Stringology Combats Microbiological Threats (Invited Talk)

Author Michal Ziv-Ukelson

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Author Details

Michal Ziv-Ukelson
  • Ben Gurion University of the Negev, Israel

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Michal Ziv-Ukelson. Stringology Combats Microbiological Threats (Invited Talk). In 30th Annual Symposium on Combinatorial Pattern Matching (CPM 2019). Leibniz International Proceedings in Informatics (LIPIcs), Volume 128, p. 3:1, Schloss Dagstuhl – Leibniz-Zentrum für Informatik (2019)


A major concern worldwide is the acquisition of antibiotic resistance by pathogenic bacteria. Genomic elements carrying resistance and virulence function can be acquired through horizontal gene transfer, yielding a broad spread of evolutionary successful elements, both within and in between species, with devastating effect. Recent advances in pyrosequencing techniques, combined with global efforts to study microbial adaptation to a wide range of ecological niches (and in particular to life in host tissues that we perceive as pathogenesis), yield huge and rapidly-growing databases of microbial genomes. This big new data statistically empowers genomic-context based approaches to functional analysis: the idea is that groups of genes that are clustered locally together across many genomes usually express protein products that interact in the same biological pathway, and thus the function of a new, uncharacterized gene can be deciphered based on the previously characterized genes that are co-localized with it in the same gene cluster. Identifying and interpreting microbial gene context in huge genomic data requires efficient string-based data mining algorithms. Additionally, new computational challenges are raised by the need to study the grammar and evolutionary spreading patterns of microbial gene context. In this talk, we will review some classical combinatorial pattern matching and data mining problems, previously inspired by this application domain. We will re-examine the biological assumptions behind the previously proposed models in light of some new biological observations. We will consider the computational challenges arising in accomodating the new biological observations, and in exploiting them to scale up the algorithmic solutions to the huge new data. Our goal is to inspire interesting new problems that harness Stringology to the study of microbial adaptation and to the fight against microbiological threats ...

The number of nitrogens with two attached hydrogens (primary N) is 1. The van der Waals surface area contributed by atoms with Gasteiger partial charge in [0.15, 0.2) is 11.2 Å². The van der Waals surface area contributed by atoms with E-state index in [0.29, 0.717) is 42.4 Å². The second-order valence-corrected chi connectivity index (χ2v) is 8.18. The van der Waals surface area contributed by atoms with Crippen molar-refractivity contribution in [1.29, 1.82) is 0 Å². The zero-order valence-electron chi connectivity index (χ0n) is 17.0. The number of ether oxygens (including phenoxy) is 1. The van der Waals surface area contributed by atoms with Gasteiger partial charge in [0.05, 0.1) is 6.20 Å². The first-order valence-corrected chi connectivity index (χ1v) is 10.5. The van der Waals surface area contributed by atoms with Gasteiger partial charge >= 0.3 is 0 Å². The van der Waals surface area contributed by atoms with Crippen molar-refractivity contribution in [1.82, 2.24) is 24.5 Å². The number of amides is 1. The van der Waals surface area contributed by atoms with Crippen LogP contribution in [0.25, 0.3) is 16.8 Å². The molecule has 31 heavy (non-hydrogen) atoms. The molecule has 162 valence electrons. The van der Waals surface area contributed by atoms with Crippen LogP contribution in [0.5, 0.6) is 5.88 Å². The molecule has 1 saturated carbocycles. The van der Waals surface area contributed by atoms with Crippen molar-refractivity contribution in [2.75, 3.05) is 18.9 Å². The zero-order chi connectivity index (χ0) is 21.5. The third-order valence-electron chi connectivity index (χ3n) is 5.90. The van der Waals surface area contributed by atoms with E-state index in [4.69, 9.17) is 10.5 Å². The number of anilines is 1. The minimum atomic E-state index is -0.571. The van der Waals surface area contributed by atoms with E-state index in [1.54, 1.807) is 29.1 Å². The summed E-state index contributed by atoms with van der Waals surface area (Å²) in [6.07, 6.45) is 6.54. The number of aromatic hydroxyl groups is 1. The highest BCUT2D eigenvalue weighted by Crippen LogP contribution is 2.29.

Subject Classification

ACM Subject Classification
  • Applied computing → Computational biology
  • comparative genomics
  • syntenic blocks
  • gene clusters
  • reconciliation of gene and species trees


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